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Christmas in the time of COVID-19

By ROSALYN ROY


Karlee’s parents, John MacDonald and Jennifer Taylor, watched via Facetime as their 4-year-old daughter opened her gifts on Christmas morning. – courtesy of Jenn Taylor

NORTH RIVER – Shortly before reporting to work on Christmas morning, Jennifer Taylor used her cell phone to watch her 4-year-old daughter open some presents. Across the country from his worksite in Alberta, John MacDonald, also watched the unwrapping via Facetime.

MacDonald, who is originally from Port aux Basques, is a rotational worker and Taylor, who hails from Cupids, is a personal care assistant. While Taylor was scheduled to work, MacDonald had chosen to remain in Alberta to protect his family, especially his daughter.

“Her name is Karlee and she has a heart condition,” explained Taylor via telephone interview on Tuesday, Dec. 29.

MacDonald typically works for 21 days in Alberta, then returns home to his family for 14 days.

“He would come home. On Day 5 he would get his testing, and then by Day 7 he would be allowed out and he’d be able to live a normal life for those seven days. But it was still a challenge for us.”

Because of Karlee’s condition, her parents exceeded provincial protocols right from the outset. For example, while he could have isolated with his family, MacDonald always isolated separately and would only join them after receiving medical clearance.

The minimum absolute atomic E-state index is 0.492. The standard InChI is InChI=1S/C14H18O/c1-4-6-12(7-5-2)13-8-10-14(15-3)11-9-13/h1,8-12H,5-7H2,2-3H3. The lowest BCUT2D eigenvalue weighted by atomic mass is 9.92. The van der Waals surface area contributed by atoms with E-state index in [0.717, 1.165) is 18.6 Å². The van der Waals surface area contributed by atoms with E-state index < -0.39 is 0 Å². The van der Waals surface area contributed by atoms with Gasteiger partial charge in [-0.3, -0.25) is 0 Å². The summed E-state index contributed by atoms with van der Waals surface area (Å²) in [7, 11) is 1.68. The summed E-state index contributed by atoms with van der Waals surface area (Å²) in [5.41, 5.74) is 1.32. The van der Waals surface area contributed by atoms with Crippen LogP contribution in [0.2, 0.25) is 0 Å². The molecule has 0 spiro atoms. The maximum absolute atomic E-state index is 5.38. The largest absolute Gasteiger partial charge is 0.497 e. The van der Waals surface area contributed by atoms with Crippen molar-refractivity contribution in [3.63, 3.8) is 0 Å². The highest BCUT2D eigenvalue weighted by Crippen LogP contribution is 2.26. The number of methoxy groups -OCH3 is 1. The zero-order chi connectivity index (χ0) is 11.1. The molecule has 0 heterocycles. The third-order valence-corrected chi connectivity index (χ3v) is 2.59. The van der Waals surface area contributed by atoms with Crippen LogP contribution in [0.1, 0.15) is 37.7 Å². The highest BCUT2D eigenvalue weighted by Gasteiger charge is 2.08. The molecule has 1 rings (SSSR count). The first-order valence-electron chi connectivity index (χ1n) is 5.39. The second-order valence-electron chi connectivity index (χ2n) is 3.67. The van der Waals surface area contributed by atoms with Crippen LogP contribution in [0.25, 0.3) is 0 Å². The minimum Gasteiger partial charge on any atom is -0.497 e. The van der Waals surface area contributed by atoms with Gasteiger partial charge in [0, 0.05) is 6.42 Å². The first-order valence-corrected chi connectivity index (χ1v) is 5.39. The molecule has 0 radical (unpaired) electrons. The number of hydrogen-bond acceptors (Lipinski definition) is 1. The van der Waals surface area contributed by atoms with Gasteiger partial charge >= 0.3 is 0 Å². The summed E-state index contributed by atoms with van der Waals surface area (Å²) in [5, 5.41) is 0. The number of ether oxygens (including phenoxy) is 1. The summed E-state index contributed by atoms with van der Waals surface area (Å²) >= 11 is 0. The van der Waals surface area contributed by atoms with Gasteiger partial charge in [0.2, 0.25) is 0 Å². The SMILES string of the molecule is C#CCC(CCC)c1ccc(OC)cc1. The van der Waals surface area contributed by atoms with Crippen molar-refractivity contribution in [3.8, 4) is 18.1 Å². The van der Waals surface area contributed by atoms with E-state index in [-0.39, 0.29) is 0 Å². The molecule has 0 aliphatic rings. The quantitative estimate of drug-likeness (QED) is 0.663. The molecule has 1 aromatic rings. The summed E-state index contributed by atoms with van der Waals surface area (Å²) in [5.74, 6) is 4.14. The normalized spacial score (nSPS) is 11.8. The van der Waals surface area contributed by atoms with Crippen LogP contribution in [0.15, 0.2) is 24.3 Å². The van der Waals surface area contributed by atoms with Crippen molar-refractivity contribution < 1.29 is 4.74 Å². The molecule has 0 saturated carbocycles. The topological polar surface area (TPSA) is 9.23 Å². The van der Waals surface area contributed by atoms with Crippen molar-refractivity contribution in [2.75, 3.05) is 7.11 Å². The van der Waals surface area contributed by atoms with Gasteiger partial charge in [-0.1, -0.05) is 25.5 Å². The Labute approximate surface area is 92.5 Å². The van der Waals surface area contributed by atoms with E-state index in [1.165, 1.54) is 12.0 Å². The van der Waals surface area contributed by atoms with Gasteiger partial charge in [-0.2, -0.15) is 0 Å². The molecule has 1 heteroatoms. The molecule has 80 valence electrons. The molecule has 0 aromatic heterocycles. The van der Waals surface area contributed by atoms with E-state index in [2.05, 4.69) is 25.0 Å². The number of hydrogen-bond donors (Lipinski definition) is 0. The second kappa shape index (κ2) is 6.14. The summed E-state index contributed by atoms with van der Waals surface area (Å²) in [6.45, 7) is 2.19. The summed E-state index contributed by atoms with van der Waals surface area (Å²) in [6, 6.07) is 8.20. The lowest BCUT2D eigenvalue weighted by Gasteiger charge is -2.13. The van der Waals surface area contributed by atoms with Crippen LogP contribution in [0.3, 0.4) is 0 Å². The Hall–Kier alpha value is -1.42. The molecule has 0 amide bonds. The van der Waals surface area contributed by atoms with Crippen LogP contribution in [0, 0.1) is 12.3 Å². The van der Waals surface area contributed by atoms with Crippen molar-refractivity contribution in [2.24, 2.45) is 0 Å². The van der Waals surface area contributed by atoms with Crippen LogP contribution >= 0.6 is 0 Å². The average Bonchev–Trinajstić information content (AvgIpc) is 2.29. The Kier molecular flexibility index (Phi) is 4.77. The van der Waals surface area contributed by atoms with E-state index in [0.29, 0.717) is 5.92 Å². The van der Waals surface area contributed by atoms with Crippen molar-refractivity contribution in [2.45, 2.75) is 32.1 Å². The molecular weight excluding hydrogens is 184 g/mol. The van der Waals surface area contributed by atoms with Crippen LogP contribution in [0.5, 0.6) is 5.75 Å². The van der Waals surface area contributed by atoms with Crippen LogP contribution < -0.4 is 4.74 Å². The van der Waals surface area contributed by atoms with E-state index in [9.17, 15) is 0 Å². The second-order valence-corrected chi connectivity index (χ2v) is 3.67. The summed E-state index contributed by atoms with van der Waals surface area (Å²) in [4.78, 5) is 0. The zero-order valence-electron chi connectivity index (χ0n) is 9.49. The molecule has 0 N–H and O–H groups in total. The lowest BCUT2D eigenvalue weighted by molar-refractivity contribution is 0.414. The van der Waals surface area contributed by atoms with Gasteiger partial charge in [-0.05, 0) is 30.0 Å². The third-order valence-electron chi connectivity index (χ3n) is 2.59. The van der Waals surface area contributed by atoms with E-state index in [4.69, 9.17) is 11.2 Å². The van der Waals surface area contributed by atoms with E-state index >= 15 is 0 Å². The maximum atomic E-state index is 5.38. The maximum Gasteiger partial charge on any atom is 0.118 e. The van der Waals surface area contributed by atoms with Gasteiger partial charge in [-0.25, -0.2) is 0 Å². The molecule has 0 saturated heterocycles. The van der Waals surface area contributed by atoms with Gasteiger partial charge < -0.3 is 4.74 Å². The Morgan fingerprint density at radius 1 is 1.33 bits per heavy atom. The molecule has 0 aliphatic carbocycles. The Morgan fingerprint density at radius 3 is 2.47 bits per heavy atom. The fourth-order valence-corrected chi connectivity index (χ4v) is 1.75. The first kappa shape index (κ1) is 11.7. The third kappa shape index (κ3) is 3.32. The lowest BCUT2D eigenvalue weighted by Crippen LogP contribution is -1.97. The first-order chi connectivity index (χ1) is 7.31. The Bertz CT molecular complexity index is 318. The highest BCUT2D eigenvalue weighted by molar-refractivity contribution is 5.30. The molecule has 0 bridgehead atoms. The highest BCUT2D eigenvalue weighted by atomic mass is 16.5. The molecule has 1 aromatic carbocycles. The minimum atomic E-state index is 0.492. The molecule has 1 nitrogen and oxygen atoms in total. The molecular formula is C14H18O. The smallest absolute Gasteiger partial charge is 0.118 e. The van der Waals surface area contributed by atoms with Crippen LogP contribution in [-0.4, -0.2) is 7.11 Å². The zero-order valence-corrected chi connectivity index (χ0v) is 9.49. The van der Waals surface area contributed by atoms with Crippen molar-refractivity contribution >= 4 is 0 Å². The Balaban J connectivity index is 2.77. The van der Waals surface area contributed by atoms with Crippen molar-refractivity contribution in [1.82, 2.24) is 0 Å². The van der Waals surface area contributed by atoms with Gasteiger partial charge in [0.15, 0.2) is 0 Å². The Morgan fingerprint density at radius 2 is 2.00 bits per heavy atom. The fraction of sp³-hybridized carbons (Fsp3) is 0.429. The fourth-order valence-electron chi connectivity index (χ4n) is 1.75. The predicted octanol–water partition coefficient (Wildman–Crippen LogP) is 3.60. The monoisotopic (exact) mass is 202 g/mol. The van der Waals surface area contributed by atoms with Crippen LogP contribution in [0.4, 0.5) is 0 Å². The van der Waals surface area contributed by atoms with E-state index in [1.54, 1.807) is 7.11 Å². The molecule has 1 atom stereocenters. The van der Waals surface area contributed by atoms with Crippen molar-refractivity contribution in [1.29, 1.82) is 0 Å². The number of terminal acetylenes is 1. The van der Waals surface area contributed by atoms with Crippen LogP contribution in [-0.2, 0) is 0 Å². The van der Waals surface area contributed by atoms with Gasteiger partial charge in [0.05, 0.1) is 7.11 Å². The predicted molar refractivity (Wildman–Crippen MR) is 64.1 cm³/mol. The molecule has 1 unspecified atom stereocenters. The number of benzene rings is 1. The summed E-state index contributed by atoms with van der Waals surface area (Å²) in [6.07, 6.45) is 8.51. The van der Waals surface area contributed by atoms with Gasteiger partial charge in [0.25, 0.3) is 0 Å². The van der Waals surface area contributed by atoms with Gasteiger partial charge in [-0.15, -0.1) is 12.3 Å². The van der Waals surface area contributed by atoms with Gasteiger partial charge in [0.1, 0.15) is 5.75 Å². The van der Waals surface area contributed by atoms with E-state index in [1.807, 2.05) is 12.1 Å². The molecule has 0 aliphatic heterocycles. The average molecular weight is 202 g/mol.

“He was typically gone for four weeks really, and Karlee would only see him for one week,” notes Taylor.

Once the second wave of COVID-19 began to sweep the country and provinces began adjusting their protocols, Taylor and MacDonald decided to start the holiday season a bit early just in case.

“His last rotation – he was flying back December 1st – so we took a few pictures and did a pretend Christmas, we’ll say. We didn’t open up any gifts because we still had it in the back of our heads that he might get home for Christmas.”

After MacDonald returned to work in Alberta, he learned that an outbreak had been declared. Meanwhile, Newfoundland and Labrador re-implemented the mandatory 14-day quarantine period. That meant that once MacDonald returned, he would have to spend the entirety of his visit separated from his family instead of only half of it.

“He wouldn’t see Karlee, and with her being so young and not really understanding, we don’t do window visits,” said Taylor. “Now we don’t know when we’re going to see him.”

Because there’s no point in coming home just to isolate until he returns to work, MacDonald has chosen to remain in Alberta.

“His company has allowed him to work some overtime and work some different shifts until he can build up some time where he can, hopefully, come home for four or five weeks, where he can do his two-week isolation period alone, and then still get some time with Karlee,” said Taylor.

Cognizant that there is an outbreak at the huge camp where he works just north of Fort McMurray, MacDonald is taking every precaution to stay safe.

“You all share a common area – getting your food, laundry rooms. Some dorms have shared showers, so really you have no idea who you’ve been in contact (with) and who might have been in contact with who, and John’s job especially – he’s high risk because he’s a coach bus driver,” explained Taylor.

Taylor is a shift worker for a long-term care home, and is obliged to work every second Christmas. That meant she also couldn’t be home Christmas morning to watch Karlee open her presents.

“My little girl is four going on ninety-four. She’s very smart,” notes Taylor. “In the past, we’ve just delayed Christmas. Like when I worked Christmas, we would just celebrate another day. But she’s of the age now where she’s counting down to Christmas.”